Suicidal tendencies among undergraduate students using alcohol and drugs in Makerere University
Wesonga, Sheila Mercy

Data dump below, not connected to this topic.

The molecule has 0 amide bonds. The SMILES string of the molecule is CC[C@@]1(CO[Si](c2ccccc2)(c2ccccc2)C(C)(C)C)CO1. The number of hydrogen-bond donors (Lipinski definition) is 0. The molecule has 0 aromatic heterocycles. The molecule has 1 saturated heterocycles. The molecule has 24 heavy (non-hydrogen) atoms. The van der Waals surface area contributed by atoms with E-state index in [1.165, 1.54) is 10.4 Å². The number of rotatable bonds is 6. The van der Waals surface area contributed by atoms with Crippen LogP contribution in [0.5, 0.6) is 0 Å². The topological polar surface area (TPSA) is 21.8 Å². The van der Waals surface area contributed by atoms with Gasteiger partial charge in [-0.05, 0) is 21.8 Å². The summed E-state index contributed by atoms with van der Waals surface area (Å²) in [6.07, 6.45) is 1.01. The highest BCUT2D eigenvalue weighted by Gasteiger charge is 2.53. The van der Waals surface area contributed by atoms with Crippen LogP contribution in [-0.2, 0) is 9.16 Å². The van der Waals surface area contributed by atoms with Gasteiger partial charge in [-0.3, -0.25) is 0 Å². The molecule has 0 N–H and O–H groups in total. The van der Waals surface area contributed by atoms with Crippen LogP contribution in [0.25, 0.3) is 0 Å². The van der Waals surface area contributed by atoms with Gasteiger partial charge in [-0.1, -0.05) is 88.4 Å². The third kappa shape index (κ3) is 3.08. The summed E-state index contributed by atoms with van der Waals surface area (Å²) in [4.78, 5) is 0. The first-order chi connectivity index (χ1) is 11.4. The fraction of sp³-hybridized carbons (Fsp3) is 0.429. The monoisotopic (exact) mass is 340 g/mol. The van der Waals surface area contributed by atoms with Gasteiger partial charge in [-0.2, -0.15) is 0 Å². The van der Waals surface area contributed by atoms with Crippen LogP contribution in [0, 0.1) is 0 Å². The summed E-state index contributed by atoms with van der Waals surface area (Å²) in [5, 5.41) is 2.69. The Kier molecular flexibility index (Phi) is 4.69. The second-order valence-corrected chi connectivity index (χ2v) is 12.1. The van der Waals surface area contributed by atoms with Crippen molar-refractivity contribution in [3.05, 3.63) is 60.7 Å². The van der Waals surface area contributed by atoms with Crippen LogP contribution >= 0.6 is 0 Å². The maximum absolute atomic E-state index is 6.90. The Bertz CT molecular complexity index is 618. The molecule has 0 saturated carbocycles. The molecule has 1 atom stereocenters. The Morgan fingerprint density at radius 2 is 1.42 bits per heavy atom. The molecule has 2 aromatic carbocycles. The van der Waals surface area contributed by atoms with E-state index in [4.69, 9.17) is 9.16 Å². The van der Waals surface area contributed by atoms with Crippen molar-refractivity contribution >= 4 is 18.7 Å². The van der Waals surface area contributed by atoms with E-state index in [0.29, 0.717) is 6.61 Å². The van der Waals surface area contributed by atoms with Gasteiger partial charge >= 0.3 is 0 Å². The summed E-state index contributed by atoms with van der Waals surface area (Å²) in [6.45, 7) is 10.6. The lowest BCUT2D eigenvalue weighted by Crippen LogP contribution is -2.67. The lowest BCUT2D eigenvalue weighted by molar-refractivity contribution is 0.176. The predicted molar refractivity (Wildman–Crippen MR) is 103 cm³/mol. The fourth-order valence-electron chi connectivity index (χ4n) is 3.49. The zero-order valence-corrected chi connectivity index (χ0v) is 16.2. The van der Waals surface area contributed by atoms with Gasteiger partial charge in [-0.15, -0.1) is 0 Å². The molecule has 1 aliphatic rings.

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Introduction: Substance abuse has globally been estimated at 2 billion alcohol users, 1.3 billion smokers and 185 million drug users by the World Health Organization. The trend of abuse is greatly increasing in the African continent and the users have been reported to shift from mild drugs like cannabis to hard drugs like cocaine. This trend has also streamed into Uganda with a total of 85,000 drug users realized between 2010 -2014. These psychoactive substances have been linked to several mental disorders suicidal tendencies being one of them. Suicide has been on the rise globally in relation to these mental disorders linked to substance abuse. Objective: To establish suicidal tendencies among undergraduate students using alcohol and drugs in Makerere University. Methods: A descriptive quantitative cross-sectional study was carried out among 200 undergraduate students using alcohol and drugs in Makerere University. Study participants were conveniently sampled, and the MINI was used to collect data regarding substance and alcohol abuse, dependence and suicide tendencies. Data was entered and analyzed using SPSS version 20. Descriptive statistics and logistic regression were used to answer the study objectives. Results: Most of the participants were male (85%) and Protestant (46%). Among the participants, 10.5% had suicidal tendencies. At bivariate analysis, alcohol dependence, drug abuse and drug dependence were statistically significant. At multivariate analysis only, employment was statistically significant. Conclusion: Alcohol, drug abuse and dependence may influence suicidal tendencies among students. Therefore, suicidal tendencies should be assessed among students who use alcohol and other drugs. Students should be involved in many other innovative activities such as employment to keep them occupied.